STORY: "You are fighting for the Homeland, for its future, so that no one forgets the lessons of World War Two. So that there is no place in the world for executioners, punishers, and Nazis."
This was Russian President Vladimir Putin’s rallying cry to his soldiers on Monday (May 9), in a speech evoking the memory of Soviet heroism on the 77th anniversary of victory against Nazi Germany.
Addressing massed ranks of servicemen on Red Square during the annual Victory Day parade, Putin condemned what he called external threats to weaken and split Russia.
He also acknowledged the cost in Russian lives, pledging to help families of fallen soldiers.
But his 11-minute speech, on day 75 of the invasion of Ukraine, was largely notable for what he did not say.
He did not mention Ukraine by name, gave no assessment of progress in the war, and offered no indication of how long it might continue.
Over in Ukraine, the mood was defiant.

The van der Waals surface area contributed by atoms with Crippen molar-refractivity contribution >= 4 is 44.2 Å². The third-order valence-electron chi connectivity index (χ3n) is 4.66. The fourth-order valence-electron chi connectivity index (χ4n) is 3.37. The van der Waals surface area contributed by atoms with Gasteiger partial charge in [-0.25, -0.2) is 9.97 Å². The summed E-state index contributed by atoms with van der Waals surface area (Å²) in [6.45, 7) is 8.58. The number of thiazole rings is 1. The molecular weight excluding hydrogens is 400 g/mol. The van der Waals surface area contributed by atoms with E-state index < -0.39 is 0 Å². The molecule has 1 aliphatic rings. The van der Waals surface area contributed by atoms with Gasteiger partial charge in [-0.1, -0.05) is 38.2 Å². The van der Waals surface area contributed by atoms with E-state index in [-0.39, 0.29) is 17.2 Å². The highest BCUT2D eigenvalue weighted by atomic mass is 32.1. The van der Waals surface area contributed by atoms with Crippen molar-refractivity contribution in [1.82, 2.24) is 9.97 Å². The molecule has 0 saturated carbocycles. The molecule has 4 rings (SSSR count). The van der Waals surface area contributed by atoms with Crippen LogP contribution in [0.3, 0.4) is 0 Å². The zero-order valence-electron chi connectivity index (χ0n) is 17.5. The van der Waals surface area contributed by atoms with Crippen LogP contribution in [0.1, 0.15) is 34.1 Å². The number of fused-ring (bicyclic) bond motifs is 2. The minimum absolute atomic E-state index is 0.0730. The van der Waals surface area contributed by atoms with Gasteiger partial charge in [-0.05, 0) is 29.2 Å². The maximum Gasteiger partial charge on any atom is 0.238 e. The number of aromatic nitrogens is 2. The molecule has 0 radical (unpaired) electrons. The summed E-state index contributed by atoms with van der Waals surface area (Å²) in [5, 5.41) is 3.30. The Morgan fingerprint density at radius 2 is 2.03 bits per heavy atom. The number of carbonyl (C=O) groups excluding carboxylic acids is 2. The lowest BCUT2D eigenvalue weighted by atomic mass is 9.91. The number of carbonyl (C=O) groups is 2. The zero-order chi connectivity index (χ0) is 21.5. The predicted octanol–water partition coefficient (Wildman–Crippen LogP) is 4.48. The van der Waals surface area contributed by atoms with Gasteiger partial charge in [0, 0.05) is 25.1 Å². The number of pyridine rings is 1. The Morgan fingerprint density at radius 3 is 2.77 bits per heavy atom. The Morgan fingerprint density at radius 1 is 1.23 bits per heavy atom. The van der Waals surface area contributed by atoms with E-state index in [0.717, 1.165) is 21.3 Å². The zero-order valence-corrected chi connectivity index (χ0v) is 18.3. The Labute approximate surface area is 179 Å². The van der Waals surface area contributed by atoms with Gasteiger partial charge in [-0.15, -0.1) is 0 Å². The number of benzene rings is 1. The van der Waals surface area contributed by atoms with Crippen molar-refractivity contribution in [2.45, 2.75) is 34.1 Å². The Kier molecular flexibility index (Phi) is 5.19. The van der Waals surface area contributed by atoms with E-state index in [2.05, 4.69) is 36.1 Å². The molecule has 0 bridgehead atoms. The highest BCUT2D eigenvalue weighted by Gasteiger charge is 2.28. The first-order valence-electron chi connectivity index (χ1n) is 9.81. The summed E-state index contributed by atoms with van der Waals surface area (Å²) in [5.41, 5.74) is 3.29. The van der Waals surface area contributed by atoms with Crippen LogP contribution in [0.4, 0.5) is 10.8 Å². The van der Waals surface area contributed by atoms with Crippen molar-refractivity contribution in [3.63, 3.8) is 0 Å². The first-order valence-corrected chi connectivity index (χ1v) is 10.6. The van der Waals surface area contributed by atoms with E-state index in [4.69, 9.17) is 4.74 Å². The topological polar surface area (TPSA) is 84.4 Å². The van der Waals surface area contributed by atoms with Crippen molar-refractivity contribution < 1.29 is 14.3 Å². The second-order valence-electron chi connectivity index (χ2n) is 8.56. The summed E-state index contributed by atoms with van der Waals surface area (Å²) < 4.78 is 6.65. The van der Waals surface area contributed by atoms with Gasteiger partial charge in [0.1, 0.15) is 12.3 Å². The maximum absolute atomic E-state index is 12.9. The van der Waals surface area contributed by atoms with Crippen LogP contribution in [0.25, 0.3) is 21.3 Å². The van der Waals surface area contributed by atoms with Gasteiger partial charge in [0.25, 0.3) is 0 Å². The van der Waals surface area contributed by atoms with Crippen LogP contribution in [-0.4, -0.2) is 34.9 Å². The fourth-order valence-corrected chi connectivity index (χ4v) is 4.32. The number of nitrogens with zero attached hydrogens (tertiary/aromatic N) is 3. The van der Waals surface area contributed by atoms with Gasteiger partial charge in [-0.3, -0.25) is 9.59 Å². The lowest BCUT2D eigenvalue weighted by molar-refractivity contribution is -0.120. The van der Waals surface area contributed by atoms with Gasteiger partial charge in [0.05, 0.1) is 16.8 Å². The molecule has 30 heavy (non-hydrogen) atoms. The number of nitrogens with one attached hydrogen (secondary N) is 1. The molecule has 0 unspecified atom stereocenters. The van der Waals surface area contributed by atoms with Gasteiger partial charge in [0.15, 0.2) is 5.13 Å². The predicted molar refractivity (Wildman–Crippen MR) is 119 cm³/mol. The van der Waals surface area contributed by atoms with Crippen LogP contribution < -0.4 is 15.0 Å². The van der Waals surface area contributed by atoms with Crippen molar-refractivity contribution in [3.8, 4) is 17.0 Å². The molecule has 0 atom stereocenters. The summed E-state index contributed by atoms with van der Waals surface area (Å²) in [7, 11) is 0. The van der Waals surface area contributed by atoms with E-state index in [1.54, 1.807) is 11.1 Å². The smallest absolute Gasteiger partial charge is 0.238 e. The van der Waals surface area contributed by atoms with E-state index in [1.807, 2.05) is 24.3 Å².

"We are fighting for freedom for our children, and therefore we will win.”
In an address, President Volodymyr Zelenskiy said on the anniversary of triumph over Nazism, his country was fighting for a new victory.
“Because only a madman can want to repeat the 2,194 days of war. The one, who is already repeating the horrific crimes of the entire Hitler regime and copying everything they did. He is doomed.”
Ukrainian officials said heavy fighting was underway in the east of the country and warned people to take cover from expected missile strikes.
There were signs of defiance in Russia, too.
Russian satellite television menus were altered to show viewers in Moscow messages about the war in Ukraine.
Anti-war slogans such as "You have the blood of thousands of Ukrainians and hundreds of dead children on your hands," and "The TV and the authorities are lying" appeared on various channels.
It was not immediately clear how the slogans appeared.
As the war rolls into its 10th week, peace talks between the two sides are continuing, Russia’s chief negotiator told the Interfax news agency on Monday.
Ukraine and Russia have not held face-to-face peace talks since March 29, though they have met by video link.
Zelenskiy said last month that there was a high risk that the talks would end, blaming public anger with what he said were Russian atrocities committed as they retreated from parts of northern Ukraine.
Moscow has accused Kyiv of stalling the talks and using the reports of atrocities to undermine negotiations. It denies targeting civilians in what it calls a “special military operation.”